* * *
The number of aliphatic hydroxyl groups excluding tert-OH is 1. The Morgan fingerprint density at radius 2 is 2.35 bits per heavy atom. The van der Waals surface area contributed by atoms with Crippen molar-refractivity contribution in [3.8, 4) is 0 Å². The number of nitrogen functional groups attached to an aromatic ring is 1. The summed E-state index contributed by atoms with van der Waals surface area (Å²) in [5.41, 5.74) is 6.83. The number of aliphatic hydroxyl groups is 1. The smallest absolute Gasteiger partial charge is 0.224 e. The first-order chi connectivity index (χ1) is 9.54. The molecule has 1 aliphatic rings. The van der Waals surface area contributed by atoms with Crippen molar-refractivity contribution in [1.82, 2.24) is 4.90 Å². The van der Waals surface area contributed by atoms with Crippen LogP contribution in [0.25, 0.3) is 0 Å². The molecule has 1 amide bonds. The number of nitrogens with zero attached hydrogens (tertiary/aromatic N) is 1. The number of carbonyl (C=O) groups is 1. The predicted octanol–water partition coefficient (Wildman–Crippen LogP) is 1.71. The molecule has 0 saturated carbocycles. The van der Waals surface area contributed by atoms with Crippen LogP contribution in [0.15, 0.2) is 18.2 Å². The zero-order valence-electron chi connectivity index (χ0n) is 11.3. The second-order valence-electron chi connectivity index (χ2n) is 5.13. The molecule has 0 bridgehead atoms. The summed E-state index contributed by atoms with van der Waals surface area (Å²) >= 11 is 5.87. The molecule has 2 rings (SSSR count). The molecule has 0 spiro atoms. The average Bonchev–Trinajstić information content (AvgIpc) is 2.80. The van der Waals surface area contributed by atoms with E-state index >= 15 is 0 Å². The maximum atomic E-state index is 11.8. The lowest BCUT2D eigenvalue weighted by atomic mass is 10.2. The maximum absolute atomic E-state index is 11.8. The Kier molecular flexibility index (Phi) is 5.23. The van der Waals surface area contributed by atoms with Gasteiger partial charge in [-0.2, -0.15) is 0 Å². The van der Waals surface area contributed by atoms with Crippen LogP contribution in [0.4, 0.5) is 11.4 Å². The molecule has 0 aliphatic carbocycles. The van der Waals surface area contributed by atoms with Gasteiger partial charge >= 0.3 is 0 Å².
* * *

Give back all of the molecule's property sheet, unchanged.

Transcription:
The number of aliphatic hydroxyl groups excluding tert-OH is 1. The Morgan fingerprint density at radius 2 is 2.35 bits per heavy atom. The van der Waals surface area contributed by atoms with Crippen molar-refractivity contribution in [3.8, 4) is 0 Å². The number of nitrogen functional groups attached to an aromatic ring is 1. The summed E-state index contributed by atoms with van der Waals surface area (Å²) in [5.41, 5.74) is 6.83. The number of aliphatic hydroxyl groups is 1. The smallest absolute Gasteiger partial charge is 0.224 e. The first-order chi connectivity index (χ1) is 9.54. The molecule has 1 aliphatic rings. The van der Waals surface area contributed by atoms with Crippen molar-refractivity contribution in [1.82, 2.24) is 4.90 Å². The van der Waals surface area contributed by atoms with Crippen LogP contribution in [0.25, 0.3) is 0 Å². The molecule has 1 amide bonds. The number of nitrogens with zero attached hydrogens (tertiary/aromatic N) is 1. The number of carbonyl (C=O) groups is 1. The predicted octanol–water partition coefficient (Wildman–Crippen LogP) is 1.71. The molecule has 0 saturated carbocycles. The van der Waals surface area contributed by atoms with Crippen LogP contribution in [0.15, 0.2) is 18.2 Å². The zero-order valence-electron chi connectivity index (χ0n) is 11.3. The second-order valence-electron chi connectivity index (χ2n) is 5.13. The molecule has 0 bridgehead atoms. The summed E-state index contributed by atoms with van der Waals surface area (Å²) >= 11 is 5.87. The molecule has 2 rings (SSSR count). The molecule has 0 spiro atoms. The average Bonchev–Trinajstić information content (AvgIpc) is 2.80. The van der Waals surface area contributed by atoms with E-state index >= 15 is 0 Å². The maximum atomic E-state index is 11.8. The lowest BCUT2D eigenvalue weighted by atomic mass is 10.2. The maximum absolute atomic E-state index is 11.8. The Kier molecular flexibility index (Phi) is 5.23. The van der Waals surface area contributed by atoms with Gasteiger partial charge in [-0.2, -0.15) is 0 Å². The van der Waals surface area contributed by atoms with Crippen LogP contribution in [0.4, 0.5) is 11.4 Å². The molecule has 0 aliphatic carbocycles. The van der Waals surface area contributed by atoms with Gasteiger partial charge >= 0.3 is 0 Å².